Your last family dinner was disheartening. It wasn’t because of family drama (this time). No, the problem was that you couldn’t hear a thing over the loud noise of the room. So you didn’t hear the details about Nancy’s promotion, and you didn’t have the ability to ask about Todd’s new dog. It was difficult. Mostly, you blame the acoustics. But you have to admit that it might be an issue with your hearing.
It can be incredibly challenging to self-diagnose hearing loss (that’s why, generally, it’s not recommended). But there are some early warning signs you should watch for. When enough of these warning signs spring up, it’s worth scheduling an appointment to get a hearing test.
Early signs of hearing impairment
Most of the symptoms of hearing loss are subtle. But you could be experiencing hearing loss if you can relate to any of the items on this list.
Some of the most common early signs of hearing impairment may include:
- You have a difficult time hearing conversations in a crowded or noisy location. This is often an early indication of hearing loss.
- You frequently need people to repeat what they said. If you find yourself asking multiple people to talk more slowly, speak louder, or repeat what they said, this is especially true. You may not even recognize you’re making such frequent requests, but it can definitely be an early sign of diminishing hearing.
- Specific words are difficult to understand. This warning sign frequently pops up because consonants are starting to sound similar, or at least, becoming harder to differentiate. Normally, it’s the sh- and th- sounds that are garbled. But another typical example is when the “s” and “f” sounds become confused.
- Your ears are ringing: This ringing (it can actually be other sounds too) is known as tinnitus. Tinnitus isn’t always associated with hearing problems, but it is often an early warning sign of hearing loss, so a hearing exam is probably in order.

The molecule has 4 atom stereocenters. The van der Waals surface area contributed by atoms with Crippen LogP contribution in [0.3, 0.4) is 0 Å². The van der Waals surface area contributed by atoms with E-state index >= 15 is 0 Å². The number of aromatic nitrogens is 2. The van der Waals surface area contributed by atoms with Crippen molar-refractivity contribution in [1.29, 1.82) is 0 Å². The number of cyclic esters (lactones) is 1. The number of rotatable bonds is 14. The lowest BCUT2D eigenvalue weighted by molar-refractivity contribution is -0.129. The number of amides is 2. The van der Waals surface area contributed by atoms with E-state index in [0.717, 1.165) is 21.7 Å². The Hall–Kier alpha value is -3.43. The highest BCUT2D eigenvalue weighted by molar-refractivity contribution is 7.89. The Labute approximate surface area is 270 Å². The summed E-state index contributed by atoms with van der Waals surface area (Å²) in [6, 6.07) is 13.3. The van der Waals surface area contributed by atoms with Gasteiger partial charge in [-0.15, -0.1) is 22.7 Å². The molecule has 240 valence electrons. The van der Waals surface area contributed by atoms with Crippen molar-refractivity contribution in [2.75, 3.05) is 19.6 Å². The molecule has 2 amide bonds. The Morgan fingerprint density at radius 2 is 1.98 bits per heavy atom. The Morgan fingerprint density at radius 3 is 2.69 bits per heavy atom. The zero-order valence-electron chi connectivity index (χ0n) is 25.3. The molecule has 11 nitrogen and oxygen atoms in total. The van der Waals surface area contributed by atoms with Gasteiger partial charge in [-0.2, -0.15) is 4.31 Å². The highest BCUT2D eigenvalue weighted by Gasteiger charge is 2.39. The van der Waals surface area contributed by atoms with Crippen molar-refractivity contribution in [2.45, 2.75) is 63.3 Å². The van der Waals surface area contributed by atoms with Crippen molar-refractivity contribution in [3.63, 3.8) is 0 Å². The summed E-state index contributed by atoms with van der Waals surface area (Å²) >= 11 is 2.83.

- You have difficulty hearing high-pitched sounds. Maybe you find your tea kettle has been whistling for five minutes without your knowledge. Or perhaps the doorbell rings, and you don’t notice it. Early hearing loss is usually most obvious in specific (and often high-pitched) frequencies of sound.
- You’re suddenly finding it difficult to hear when you’re talking on the phone: Texting is popular nowadays, so you may not talk on the phone as much as you once did. But if you’re having trouble understanding the phone calls you do get (even with the volume turned all the way up), you might be experiencing another red flag for your hearing.
- You notice that some sounds become oppressively loud. It’s one of the more unusual early warning signs linked to hearing loss, but hyperacusis is common enough that you may find yourself experiencing its symptoms. If specific sounds become oppressively loud (particularly if the issue doesn’t go away in short order), that may be an early hearing loss indicator.
- A friend points out that your media devices are getting progressively louder. Maybe the volume on your cell phone keeps getting louder and louder. Or maybe, you have your TV volume turned up to max. Usually, it’s a family member or a friend that points out the loud volumes.
Get a hearing test
You might have one or more of these early warnings but the only real way to know the health of your hearing is to get a hearing assessment.
You may be dealing with hearing loss if you are experiencing any one of these symptoms. A hearing evaluation will be able to reveal what level of impairment, if any, exists. Once we identify the degree of hearing loss, we can figure out the best course of treatment.
This means your next family gathering can be much more enjoyable.